New Delhi: The National Council for Educational Research and Training (NCERT) will soon adopt government schools to improve the level of education across India.
The NCERT has its Regional Institutes of Education (RIEs) in Bhopal (Madhya Pradesh), Mysuru (Karnataka), Shillong (Meghalaya), Ajmer (Rajasthan) and Bhubaneswar (Odisha), and the plan will first be implemented in these states.
The RIEs were set up for the qualitative improvement of school education through innovative pre-service and in-service teacher education programmes. They offer courses like B.Ed. and M.Ed.
The plan of action
NCERT director Hrushikesh Senapathy said: “As part of the initial plan, our teams from the RIEs will adopt schools in the vicinity of our institutes and from Tripura, since the state government requested us for collaboration.
“Our teachers will visit these schools regularly to interact with students and teachers, and find out what their problems are. If they need help like teaching assistance or resources, our teachers will provide them with that.”
Senapathy said once the initial experiment with village schools near the RIEs in successful, it will be implemented across the country.
“At a later stage, we will involve more teachers, academics and experts from institutes like the IITs and other technical institutes to be part of training and teaching the teachers in adopted schools,” he said.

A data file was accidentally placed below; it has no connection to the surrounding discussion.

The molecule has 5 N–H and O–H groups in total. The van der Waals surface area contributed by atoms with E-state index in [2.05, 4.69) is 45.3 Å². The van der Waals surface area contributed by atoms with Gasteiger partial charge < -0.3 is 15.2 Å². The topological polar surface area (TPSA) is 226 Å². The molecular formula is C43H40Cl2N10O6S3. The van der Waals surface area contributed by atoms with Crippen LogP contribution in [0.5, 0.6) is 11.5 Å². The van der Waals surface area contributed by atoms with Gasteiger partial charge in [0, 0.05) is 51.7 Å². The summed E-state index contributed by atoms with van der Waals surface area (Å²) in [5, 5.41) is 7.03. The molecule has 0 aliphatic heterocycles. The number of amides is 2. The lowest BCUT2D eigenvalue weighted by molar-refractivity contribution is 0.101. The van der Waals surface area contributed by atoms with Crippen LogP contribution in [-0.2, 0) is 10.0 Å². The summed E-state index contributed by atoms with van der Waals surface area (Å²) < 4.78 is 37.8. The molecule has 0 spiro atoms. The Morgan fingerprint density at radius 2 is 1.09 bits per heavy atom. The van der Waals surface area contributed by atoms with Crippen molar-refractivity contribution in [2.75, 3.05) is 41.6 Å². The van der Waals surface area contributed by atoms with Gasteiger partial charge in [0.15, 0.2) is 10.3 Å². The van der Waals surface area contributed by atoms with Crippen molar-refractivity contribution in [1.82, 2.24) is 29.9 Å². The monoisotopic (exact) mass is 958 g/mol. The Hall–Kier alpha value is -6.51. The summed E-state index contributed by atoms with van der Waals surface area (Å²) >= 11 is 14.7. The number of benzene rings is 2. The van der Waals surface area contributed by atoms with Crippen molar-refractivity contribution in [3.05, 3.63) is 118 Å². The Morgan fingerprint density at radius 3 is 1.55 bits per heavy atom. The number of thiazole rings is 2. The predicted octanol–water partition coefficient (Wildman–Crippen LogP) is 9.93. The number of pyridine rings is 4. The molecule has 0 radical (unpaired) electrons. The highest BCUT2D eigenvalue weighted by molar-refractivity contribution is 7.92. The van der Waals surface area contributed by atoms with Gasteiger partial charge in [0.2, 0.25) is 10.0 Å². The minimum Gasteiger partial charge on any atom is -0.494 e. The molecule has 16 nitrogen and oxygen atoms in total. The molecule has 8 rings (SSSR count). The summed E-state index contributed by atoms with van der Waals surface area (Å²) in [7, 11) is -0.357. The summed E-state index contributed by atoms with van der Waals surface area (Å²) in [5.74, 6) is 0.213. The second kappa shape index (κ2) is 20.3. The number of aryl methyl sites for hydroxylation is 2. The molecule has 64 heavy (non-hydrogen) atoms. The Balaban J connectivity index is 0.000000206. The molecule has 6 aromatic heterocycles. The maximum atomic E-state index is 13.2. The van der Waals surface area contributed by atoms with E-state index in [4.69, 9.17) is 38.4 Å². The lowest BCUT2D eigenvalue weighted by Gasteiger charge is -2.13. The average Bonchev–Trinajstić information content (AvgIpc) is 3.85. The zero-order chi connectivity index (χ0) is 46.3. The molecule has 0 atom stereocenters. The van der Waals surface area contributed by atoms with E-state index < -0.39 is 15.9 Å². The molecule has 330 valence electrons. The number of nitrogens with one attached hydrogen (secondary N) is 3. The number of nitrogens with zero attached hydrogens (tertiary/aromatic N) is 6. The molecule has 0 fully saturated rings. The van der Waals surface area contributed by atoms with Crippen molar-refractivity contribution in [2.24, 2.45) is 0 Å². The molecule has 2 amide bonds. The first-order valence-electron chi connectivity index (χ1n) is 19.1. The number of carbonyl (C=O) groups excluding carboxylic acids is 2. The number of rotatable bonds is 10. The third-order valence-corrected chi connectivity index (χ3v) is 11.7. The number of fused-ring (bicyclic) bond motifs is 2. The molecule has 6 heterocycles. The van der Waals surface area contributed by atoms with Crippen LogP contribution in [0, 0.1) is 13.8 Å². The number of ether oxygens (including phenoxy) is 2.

The NCERT’s plan is part of the government’s initiative to improve quality of education in government schools, and bring the enrolment at par with or even greater than private schools.
Reports suggest that the enrolment of students in private schools has gone up in the last few years, and that of government schools has gone down. Data released in Parliament in July this year also suggested that more students are opting for private schools, even in poorer states.
National Curriculum Framework
The council also plans to gather information on various education indicators based on the pilot project, and use it to frame the new National Curriculum Framework (NCF).
The NCERT will soon make another change in the syllabus once the new National Education Policy (NEP) is finalised, and the new NCF is based on that.
“The inputs that we get from the initial survey of schools under the adoption programme will be used for NCF. It will be clear from the inputs what students actually need to learn and where they lag behind. All of this will be kept in mind while preparing the new syllabus,” Senapathy added.